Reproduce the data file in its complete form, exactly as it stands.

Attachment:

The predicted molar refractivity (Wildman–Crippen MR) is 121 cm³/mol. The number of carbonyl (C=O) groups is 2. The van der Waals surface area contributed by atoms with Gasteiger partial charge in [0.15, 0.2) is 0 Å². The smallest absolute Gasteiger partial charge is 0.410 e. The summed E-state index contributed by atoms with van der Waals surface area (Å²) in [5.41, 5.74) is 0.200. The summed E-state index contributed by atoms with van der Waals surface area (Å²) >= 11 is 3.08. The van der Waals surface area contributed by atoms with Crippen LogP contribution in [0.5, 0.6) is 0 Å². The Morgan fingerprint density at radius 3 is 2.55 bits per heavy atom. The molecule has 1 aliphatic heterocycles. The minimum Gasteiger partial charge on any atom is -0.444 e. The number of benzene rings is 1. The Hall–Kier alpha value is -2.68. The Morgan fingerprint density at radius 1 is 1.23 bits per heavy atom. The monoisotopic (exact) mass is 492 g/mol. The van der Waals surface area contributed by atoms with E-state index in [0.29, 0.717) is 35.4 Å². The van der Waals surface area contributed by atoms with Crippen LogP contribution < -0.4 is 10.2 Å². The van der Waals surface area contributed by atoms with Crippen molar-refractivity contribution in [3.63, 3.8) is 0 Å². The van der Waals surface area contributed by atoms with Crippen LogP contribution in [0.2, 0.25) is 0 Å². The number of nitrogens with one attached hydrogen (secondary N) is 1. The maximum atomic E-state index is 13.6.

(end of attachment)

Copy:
The predicted molar refractivity (Wildman–Crippen MR) is 121 cm³/mol. The number of carbonyl (C=O) groups is 2. The van der Waals surface area contributed by atoms with Gasteiger partial charge in [0.15, 0.2) is 0 Å². The smallest absolute Gasteiger partial charge is 0.410 e. The summed E-state index contributed by atoms with van der Waals surface area (Å²) in [5.41, 5.74) is 0.200. The summed E-state index contributed by atoms with van der Waals surface area (Å²) >= 11 is 3.08. The van der Waals surface area contributed by atoms with Crippen LogP contribution in [0.5, 0.6) is 0 Å². The Morgan fingerprint density at radius 3 is 2.55 bits per heavy atom. The molecule has 1 aliphatic heterocycles. The minimum Gasteiger partial charge on any atom is -0.444 e. The number of benzene rings is 1. The Hall–Kier alpha value is -2.68. The Morgan fingerprint density at radius 1 is 1.23 bits per heavy atom. The monoisotopic (exact) mass is 492 g/mol. The van der Waals surface area contributed by atoms with E-state index in [0.29, 0.717) is 35.4 Å². The van der Waals surface area contributed by atoms with Crippen LogP contribution < -0.4 is 10.2 Å². The van der Waals surface area contributed by atoms with Crippen molar-refractivity contribution in [3.63, 3.8) is 0 Å². The van der Waals surface area contributed by atoms with Crippen LogP contribution in [0.2, 0.25) is 0 Å². The number of nitrogens with one attached hydrogen (secondary N) is 1. The maximum atomic E-state index is 13.6.